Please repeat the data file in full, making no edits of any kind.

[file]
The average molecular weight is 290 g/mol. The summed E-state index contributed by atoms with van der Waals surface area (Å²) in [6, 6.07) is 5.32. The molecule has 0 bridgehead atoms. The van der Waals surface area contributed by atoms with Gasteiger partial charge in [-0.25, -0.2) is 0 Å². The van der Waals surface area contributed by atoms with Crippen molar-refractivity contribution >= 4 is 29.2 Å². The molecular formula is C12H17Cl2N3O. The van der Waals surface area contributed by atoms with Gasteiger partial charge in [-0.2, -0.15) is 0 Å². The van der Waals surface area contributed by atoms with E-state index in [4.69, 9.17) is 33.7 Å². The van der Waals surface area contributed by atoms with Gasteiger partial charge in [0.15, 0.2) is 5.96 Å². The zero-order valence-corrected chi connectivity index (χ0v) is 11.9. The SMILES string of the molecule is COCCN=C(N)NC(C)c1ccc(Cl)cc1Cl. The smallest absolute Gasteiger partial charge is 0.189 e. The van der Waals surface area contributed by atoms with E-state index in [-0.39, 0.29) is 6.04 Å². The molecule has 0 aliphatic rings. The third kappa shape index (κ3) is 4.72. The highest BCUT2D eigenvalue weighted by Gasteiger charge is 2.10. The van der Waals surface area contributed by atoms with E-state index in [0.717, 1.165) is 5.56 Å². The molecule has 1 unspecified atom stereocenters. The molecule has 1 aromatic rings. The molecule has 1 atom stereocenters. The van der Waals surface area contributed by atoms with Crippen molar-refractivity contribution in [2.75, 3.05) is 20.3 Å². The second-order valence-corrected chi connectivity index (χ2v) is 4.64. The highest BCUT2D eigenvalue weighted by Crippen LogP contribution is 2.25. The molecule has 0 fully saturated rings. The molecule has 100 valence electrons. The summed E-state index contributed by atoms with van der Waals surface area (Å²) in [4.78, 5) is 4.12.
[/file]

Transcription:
The average molecular weight is 290 g/mol. The summed E-state index contributed by atoms with van der Waals surface area (Å²) in [6, 6.07) is 5.32. The molecule has 0 bridgehead atoms. The van der Waals surface area contributed by atoms with Gasteiger partial charge in [-0.25, -0.2) is 0 Å². The van der Waals surface area contributed by atoms with Crippen molar-refractivity contribution >= 4 is 29.2 Å². The molecular formula is C12H17Cl2N3O. The van der Waals surface area contributed by atoms with Gasteiger partial charge in [-0.2, -0.15) is 0 Å². The van der Waals surface area contributed by atoms with E-state index in [4.69, 9.17) is 33.7 Å². The van der Waals surface area contributed by atoms with Gasteiger partial charge in [0.15, 0.2) is 5.96 Å². The zero-order valence-corrected chi connectivity index (χ0v) is 11.9. The SMILES string of the molecule is COCCN=C(N)NC(C)c1ccc(Cl)cc1Cl. The smallest absolute Gasteiger partial charge is 0.189 e. The van der Waals surface area contributed by atoms with E-state index in [-0.39, 0.29) is 6.04 Å². The molecule has 0 aliphatic rings. The third kappa shape index (κ3) is 4.72. The highest BCUT2D eigenvalue weighted by Gasteiger charge is 2.10. The van der Waals surface area contributed by atoms with E-state index in [0.717, 1.165) is 5.56 Å². The molecule has 1 unspecified atom stereocenters. The molecule has 1 aromatic rings. The molecule has 1 atom stereocenters. The van der Waals surface area contributed by atoms with Crippen molar-refractivity contribution in [2.75, 3.05) is 20.3 Å². The second-order valence-corrected chi connectivity index (χ2v) is 4.64. The highest BCUT2D eigenvalue weighted by Crippen LogP contribution is 2.25. The molecule has 0 fully saturated rings. The molecule has 100 valence electrons. The summed E-state index contributed by atoms with van der Waals surface area (Å²) in [4.78, 5) is 4.12.